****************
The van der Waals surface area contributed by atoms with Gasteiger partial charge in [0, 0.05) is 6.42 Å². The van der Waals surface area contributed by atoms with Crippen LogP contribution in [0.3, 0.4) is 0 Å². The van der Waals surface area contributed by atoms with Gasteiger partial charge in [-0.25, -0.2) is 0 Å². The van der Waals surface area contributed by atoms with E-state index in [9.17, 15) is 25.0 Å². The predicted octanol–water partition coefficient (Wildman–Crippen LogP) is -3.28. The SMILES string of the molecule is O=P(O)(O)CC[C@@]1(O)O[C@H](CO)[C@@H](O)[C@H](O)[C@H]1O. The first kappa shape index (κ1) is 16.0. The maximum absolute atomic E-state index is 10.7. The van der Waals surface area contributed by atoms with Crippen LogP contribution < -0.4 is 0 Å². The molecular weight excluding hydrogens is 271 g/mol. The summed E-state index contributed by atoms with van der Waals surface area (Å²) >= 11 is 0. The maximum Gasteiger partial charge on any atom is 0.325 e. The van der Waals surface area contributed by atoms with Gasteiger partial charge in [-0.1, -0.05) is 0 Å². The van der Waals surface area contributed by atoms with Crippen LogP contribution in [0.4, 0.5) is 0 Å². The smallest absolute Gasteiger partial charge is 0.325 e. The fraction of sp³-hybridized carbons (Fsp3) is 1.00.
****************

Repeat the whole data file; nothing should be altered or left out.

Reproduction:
The van der Waals surface area contributed by atoms with Gasteiger partial charge in [0, 0.05) is 6.42 Å². The van der Waals surface area contributed by atoms with Crippen LogP contribution in [0.3, 0.4) is 0 Å². The van der Waals surface area contributed by atoms with Gasteiger partial charge in [-0.25, -0.2) is 0 Å². The van der Waals surface area contributed by atoms with E-state index in [9.17, 15) is 25.0 Å². The predicted octanol–water partition coefficient (Wildman–Crippen LogP) is -3.28. The SMILES string of the molecule is O=P(O)(O)CC[C@@]1(O)O[C@H](CO)[C@@H](O)[C@H](O)[C@H]1O. The first kappa shape index (κ1) is 16.0. The maximum absolute atomic E-state index is 10.7. The van der Waals surface area contributed by atoms with Crippen LogP contribution < -0.4 is 0 Å². The molecular weight excluding hydrogens is 271 g/mol. The summed E-state index contributed by atoms with van der Waals surface area (Å²) >= 11 is 0. The maximum Gasteiger partial charge on any atom is 0.325 e. The van der Waals surface area contributed by atoms with Gasteiger partial charge in [-0.1, -0.05) is 0 Å². The van der Waals surface area contributed by atoms with Crippen LogP contribution in [0.4, 0.5) is 0 Å². The smallest absolute Gasteiger partial charge is 0.325 e. The fraction of sp³-hybridized carbons (Fsp3) is 1.00.